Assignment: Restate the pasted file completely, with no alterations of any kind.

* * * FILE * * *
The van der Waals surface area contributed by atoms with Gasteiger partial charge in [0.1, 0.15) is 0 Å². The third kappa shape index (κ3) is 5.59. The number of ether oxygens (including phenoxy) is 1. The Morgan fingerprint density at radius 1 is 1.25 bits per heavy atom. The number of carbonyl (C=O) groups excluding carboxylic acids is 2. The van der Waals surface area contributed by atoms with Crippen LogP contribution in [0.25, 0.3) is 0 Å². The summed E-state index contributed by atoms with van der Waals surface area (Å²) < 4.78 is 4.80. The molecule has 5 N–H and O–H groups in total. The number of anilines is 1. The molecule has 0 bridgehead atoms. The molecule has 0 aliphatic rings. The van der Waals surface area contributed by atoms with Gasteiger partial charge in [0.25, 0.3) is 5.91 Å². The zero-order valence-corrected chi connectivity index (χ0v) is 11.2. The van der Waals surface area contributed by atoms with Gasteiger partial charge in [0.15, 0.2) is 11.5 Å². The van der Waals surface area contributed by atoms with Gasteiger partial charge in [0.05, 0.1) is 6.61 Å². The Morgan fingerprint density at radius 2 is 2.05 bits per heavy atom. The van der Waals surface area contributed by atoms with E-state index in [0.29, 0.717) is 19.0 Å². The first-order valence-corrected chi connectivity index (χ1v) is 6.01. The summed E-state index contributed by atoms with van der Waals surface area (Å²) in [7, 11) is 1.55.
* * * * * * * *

The van der Waals surface area contributed by atoms with Gasteiger partial charge in [0.1, 0.15) is 0 Å². The third kappa shape index (κ3) is 5.59. The number of ether oxygens (including phenoxy) is 1. The Morgan fingerprint density at radius 1 is 1.25 bits per heavy atom. The number of carbonyl (C=O) groups excluding carboxylic acids is 2. The van der Waals surface area contributed by atoms with Crippen LogP contribution in [0.25, 0.3) is 0 Å². The summed E-state index contributed by atoms with van der Waals surface area (Å²) < 4.78 is 4.80. The molecule has 5 N–H and O–H groups in total. The number of anilines is 1. The molecule has 0 bridgehead atoms. The molecule has 0 aliphatic rings. The van der Waals surface area contributed by atoms with Gasteiger partial charge in [0.25, 0.3) is 5.91 Å². The zero-order valence-corrected chi connectivity index (χ0v) is 11.2. The van der Waals surface area contributed by atoms with Gasteiger partial charge in [0.15, 0.2) is 11.5 Å². The van der Waals surface area contributed by atoms with Gasteiger partial charge in [0.05, 0.1) is 6.61 Å². The Morgan fingerprint density at radius 2 is 2.05 bits per heavy atom. The van der Waals surface area contributed by atoms with E-state index in [0.29, 0.717) is 19.0 Å². The first-order valence-corrected chi connectivity index (χ1v) is 6.01. The summed E-state index contributed by atoms with van der Waals surface area (Å²) in [7, 11) is 1.55.